Considering the tough stance taken by both Lufthansa and Ver.di, it would appear that the third solution above (i.e. negotiating) a new deal is the most viable way of resolving the dispute. Before commencing the negotiations however, it would be advisable for Lufthansa to verify whether the strike by workers is as a result of information asymmetry or just a frantic measure by the employees to communicate their discontent and distrust towards the management.
Lufthansa must also look into the possibility that Ver.di (and other unions) is using the strikes to remain relevant in a fragmented labour union environment. Whatever the case, Lufthansa must be willing to improve its communication with employees in order to make them willing to support the firm in its long-term strategies.
For example, the firm must be willing to explain why the freezes on wage increments were necessary during the two-year period, and must also engage employees the decision to either scrap or uphold the one-hour-per-week work extension. Additionally, the management must specifically pay attention to work councils, because as Europa (2011, p. 8) indicates, they “are the main form of employee representation at the establishment level”.
Engagement with the councils would thus provide a platform from where Lufthansa can address employee concerns in a manner that improves information sharing and trust levels. Through the councils, the management can attempt to appeal to personalities, while reiterating the need to develop citizenship behaviours.
According to Ilies et al. (2009), employees who feel valued by the employer are more likely to exhibit good citizenship behaviours, and are even more likely to be satisfied in their jobs even when wages increments are not forthcoming. Ilies et al. (2009) observe that agreeableness and conscientiousness is more evident in organisations with high rates of job satisfaction.
Notably, however, job satisfaction is the result of careful development of a deliberate organisational culture, which in addition to enhancing satisfaction, improves other employee dimensions such as performance, commitment, strategy implementation and cohesion (Lund 2003).
It is widely agreeable among scholars that there are no final or definitive solution to the challenges and problems that organisations face. However, Lund (2003) indicates that the dynamics of organisational behaviour requires managers to recognise and separate the bad ideas from the good.
Additionally, Lund (2003) observes that managers need to know when to be artful and when to be scientific. In Lufthansa, it would appear that the scientific approach to handling and appealing to employees to support the firm during the tough economic times is not working. Threats do not seem to be working.
As such, perhaps it is time that Lufthansa tried to be artful. Effective communication and convincing employees that their future in the company depends on the short-term austerity measures is an ideal way to start. Adopting a cooperative approach towards resolving disputes would also be a wise idea for adoption by the Lufthansa management.
Notably, Lufthansa is not lacking lessons from its past, which it can learn from. In 1999 for example, the airline signed a pay agreement with its employees, which indicated the commencement of wage increments after years of stagnation following its 1991/1992 operational crisis.
The years between 1992 and 1999 were termed as “years of sacrifice” since the firm had to restructure for purposes of enhancing its profit-making potential (EuroFound 2002, p. 13). The eight-year period portrayed that successful labour relations are possible if both parties (employees and employers) understand each other, and share similar goals (at least in helping the organisation to regain its footing in the market).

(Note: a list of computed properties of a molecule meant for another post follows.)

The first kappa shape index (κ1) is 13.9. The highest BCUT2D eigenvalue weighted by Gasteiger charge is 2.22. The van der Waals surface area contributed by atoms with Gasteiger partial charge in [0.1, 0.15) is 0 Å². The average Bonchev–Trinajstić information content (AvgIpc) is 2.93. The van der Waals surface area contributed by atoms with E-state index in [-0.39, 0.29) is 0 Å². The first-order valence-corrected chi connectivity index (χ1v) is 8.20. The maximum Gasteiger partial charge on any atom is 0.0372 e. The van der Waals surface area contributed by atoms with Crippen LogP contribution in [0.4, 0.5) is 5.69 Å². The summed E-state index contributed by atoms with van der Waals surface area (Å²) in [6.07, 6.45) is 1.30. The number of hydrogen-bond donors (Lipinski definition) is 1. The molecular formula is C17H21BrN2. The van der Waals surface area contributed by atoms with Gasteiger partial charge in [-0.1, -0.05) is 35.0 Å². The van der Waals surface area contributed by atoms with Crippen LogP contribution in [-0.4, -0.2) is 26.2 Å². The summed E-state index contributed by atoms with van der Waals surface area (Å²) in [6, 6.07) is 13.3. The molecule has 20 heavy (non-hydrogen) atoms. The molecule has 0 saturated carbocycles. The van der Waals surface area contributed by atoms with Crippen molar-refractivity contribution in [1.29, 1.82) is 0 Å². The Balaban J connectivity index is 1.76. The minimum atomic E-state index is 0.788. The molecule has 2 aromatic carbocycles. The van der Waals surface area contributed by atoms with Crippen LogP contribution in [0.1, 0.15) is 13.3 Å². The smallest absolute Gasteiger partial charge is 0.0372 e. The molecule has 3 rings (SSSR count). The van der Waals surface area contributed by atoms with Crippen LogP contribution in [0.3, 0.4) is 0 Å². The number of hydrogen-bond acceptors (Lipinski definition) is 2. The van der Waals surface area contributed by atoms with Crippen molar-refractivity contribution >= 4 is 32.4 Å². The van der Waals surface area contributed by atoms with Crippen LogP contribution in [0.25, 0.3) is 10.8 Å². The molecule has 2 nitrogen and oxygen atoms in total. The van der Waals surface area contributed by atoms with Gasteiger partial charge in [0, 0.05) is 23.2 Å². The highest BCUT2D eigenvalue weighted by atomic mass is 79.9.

Of special interest to the current management at Lufthansa would probably be the combined use of labour relations, personnel policy and management strategy in the restructuring years as indicated by EuroFound (2002). The smooth relations between the management and the employees (despite heavy union presence at the time) was according to EuroFound (2002, p. 13), a product of the “traditionally co-operative, consensual and relatively peaceful labour relations at Lufthansa”.
The use of the word ‘traditionally’ in the foregoing quote creates the impression that labour relations at Lufthansa have not always been confrontational as witnessed since 2008. Ideally, such information should provide the current management with thought-provoking lesson.
Ideally, the management should find out when and why labour relations changed from being “cooperative, consensual and relatively peaceful” as indicated by EuroFound (2002, p.13), to the current approach where work stoppages have become a regular occurrence.
From the literature review, and the findings of this research, it is clear that both Lufthansa and employees have valid reasons to their divergent views and positions. On one hand, the management at Lufthansa has the right to protect the investors’ interests by upholding a wage bill that is within its ability to pay.
Employees on the other hand have a right to petition their employer for wage increments and improved working conditions. Both parties are aware of the tough operating environment that airlines face, but it would appear that the employees do not believe their employer’s claim about inability to pay.
As indicated herein, it could also be that employees are out to bankrupt the employer, or the unions are just using the strikes to remain relevant. Whatever the case, it would appear that the relationship between Lufthansa and its employees is fraught with distrust. Notably and as indicated in the discussion section, Lufthansa has several approaches with which it can resolve the labour relations problems it is currently facing.
The approach Lufthansa takes must be based on the recognition of the important role that its human resource function plays. However, it must also balance the needs and wants of its human resource with the business objectives of the company. In other words, the company needs to embrace a solution that will guarantee its sustainability. One such approach is negotiating a new deal, whose main premise will be founded on trust and transparent sharing of information.